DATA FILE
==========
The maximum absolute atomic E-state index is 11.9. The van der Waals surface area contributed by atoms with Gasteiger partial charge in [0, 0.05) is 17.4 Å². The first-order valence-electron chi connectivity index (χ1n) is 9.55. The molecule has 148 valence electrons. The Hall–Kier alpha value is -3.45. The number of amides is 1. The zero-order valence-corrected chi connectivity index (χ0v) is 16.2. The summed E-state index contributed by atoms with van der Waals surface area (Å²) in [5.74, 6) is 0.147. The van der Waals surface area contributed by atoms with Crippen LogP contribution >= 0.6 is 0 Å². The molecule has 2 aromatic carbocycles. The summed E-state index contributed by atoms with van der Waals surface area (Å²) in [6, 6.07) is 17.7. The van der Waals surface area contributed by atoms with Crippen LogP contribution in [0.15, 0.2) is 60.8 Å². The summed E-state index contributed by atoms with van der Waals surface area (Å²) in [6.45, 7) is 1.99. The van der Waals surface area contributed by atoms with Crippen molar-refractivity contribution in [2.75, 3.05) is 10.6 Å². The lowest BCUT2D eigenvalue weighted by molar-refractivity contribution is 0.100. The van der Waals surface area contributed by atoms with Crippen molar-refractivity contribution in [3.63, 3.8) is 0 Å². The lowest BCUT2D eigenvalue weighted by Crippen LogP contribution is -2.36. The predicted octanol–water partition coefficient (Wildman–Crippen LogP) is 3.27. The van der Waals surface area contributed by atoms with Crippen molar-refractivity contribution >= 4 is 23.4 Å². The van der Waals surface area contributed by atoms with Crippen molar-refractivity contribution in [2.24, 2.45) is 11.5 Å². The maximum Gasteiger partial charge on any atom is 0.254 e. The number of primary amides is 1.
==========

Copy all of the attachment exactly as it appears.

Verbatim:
The maximum absolute atomic E-state index is 11.9. The van der Waals surface area contributed by atoms with Gasteiger partial charge in [0, 0.05) is 17.4 Å². The first-order valence-electron chi connectivity index (χ1n) is 9.55. The molecule has 148 valence electrons. The Hall–Kier alpha value is -3.45. The number of amides is 1. The zero-order valence-corrected chi connectivity index (χ0v) is 16.2. The summed E-state index contributed by atoms with van der Waals surface area (Å²) in [5.74, 6) is 0.147. The van der Waals surface area contributed by atoms with Crippen LogP contribution >= 0.6 is 0 Å². The molecule has 2 aromatic carbocycles. The summed E-state index contributed by atoms with van der Waals surface area (Å²) in [6, 6.07) is 17.7. The van der Waals surface area contributed by atoms with Crippen LogP contribution in [0.15, 0.2) is 60.8 Å². The summed E-state index contributed by atoms with van der Waals surface area (Å²) in [6.45, 7) is 1.99. The van der Waals surface area contributed by atoms with Crippen molar-refractivity contribution in [2.75, 3.05) is 10.6 Å². The lowest BCUT2D eigenvalue weighted by molar-refractivity contribution is 0.100. The van der Waals surface area contributed by atoms with Crippen molar-refractivity contribution in [3.63, 3.8) is 0 Å². The lowest BCUT2D eigenvalue weighted by Crippen LogP contribution is -2.36. The predicted octanol–water partition coefficient (Wildman–Crippen LogP) is 3.27. The van der Waals surface area contributed by atoms with Crippen molar-refractivity contribution >= 4 is 23.4 Å². The van der Waals surface area contributed by atoms with Crippen molar-refractivity contribution in [2.24, 2.45) is 11.5 Å². The maximum Gasteiger partial charge on any atom is 0.254 e. The number of primary amides is 1.